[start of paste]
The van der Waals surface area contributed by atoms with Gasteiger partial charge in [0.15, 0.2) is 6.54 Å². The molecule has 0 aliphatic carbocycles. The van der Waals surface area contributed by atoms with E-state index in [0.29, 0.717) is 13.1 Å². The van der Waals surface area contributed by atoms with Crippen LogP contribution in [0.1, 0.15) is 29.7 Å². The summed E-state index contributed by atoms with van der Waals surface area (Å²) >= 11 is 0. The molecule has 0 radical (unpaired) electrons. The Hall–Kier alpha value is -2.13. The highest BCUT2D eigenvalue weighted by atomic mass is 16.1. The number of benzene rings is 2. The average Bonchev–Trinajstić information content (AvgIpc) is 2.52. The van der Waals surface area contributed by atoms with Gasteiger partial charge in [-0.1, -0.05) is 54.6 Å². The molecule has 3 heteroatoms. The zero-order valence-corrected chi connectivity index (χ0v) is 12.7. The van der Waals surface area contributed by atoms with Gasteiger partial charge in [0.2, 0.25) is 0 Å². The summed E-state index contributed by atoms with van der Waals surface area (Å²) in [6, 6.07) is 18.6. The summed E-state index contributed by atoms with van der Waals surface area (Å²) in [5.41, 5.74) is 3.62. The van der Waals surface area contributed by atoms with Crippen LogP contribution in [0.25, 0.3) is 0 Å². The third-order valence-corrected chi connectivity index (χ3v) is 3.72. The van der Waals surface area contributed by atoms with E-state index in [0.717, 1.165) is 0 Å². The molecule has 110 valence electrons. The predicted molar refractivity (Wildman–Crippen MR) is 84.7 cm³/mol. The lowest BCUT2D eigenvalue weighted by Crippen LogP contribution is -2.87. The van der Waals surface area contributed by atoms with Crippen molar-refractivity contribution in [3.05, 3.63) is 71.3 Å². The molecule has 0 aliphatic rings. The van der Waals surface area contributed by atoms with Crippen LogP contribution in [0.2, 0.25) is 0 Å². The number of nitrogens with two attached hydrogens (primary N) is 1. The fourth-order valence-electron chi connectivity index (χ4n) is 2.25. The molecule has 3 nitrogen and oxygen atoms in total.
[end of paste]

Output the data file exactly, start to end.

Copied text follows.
The van der Waals surface area contributed by atoms with Gasteiger partial charge in [0.15, 0.2) is 6.54 Å². The molecule has 0 aliphatic carbocycles. The van der Waals surface area contributed by atoms with E-state index in [0.29, 0.717) is 13.1 Å². The van der Waals surface area contributed by atoms with Crippen LogP contribution in [0.1, 0.15) is 29.7 Å². The summed E-state index contributed by atoms with van der Waals surface area (Å²) >= 11 is 0. The molecule has 0 radical (unpaired) electrons. The Hall–Kier alpha value is -2.13. The highest BCUT2D eigenvalue weighted by atomic mass is 16.1. The number of benzene rings is 2. The average Bonchev–Trinajstić information content (AvgIpc) is 2.52. The van der Waals surface area contributed by atoms with Gasteiger partial charge in [-0.1, -0.05) is 54.6 Å². The molecule has 3 heteroatoms. The zero-order valence-corrected chi connectivity index (χ0v) is 12.7. The van der Waals surface area contributed by atoms with Gasteiger partial charge in [0.2, 0.25) is 0 Å². The summed E-state index contributed by atoms with van der Waals surface area (Å²) in [6, 6.07) is 18.6. The summed E-state index contributed by atoms with van der Waals surface area (Å²) in [5.41, 5.74) is 3.62. The van der Waals surface area contributed by atoms with Crippen LogP contribution in [0.25, 0.3) is 0 Å². The third-order valence-corrected chi connectivity index (χ3v) is 3.72. The van der Waals surface area contributed by atoms with E-state index in [0.717, 1.165) is 0 Å². The molecule has 110 valence electrons. The predicted molar refractivity (Wildman–Crippen MR) is 84.7 cm³/mol. The lowest BCUT2D eigenvalue weighted by Crippen LogP contribution is -2.87. The van der Waals surface area contributed by atoms with Crippen molar-refractivity contribution in [3.05, 3.63) is 71.3 Å². The molecule has 0 aliphatic rings. The van der Waals surface area contributed by atoms with Crippen LogP contribution in [0.2, 0.25) is 0 Å². The number of nitrogens with two attached hydrogens (primary N) is 1. The fourth-order valence-electron chi connectivity index (χ4n) is 2.25. The molecule has 3 nitrogen and oxygen atoms in total.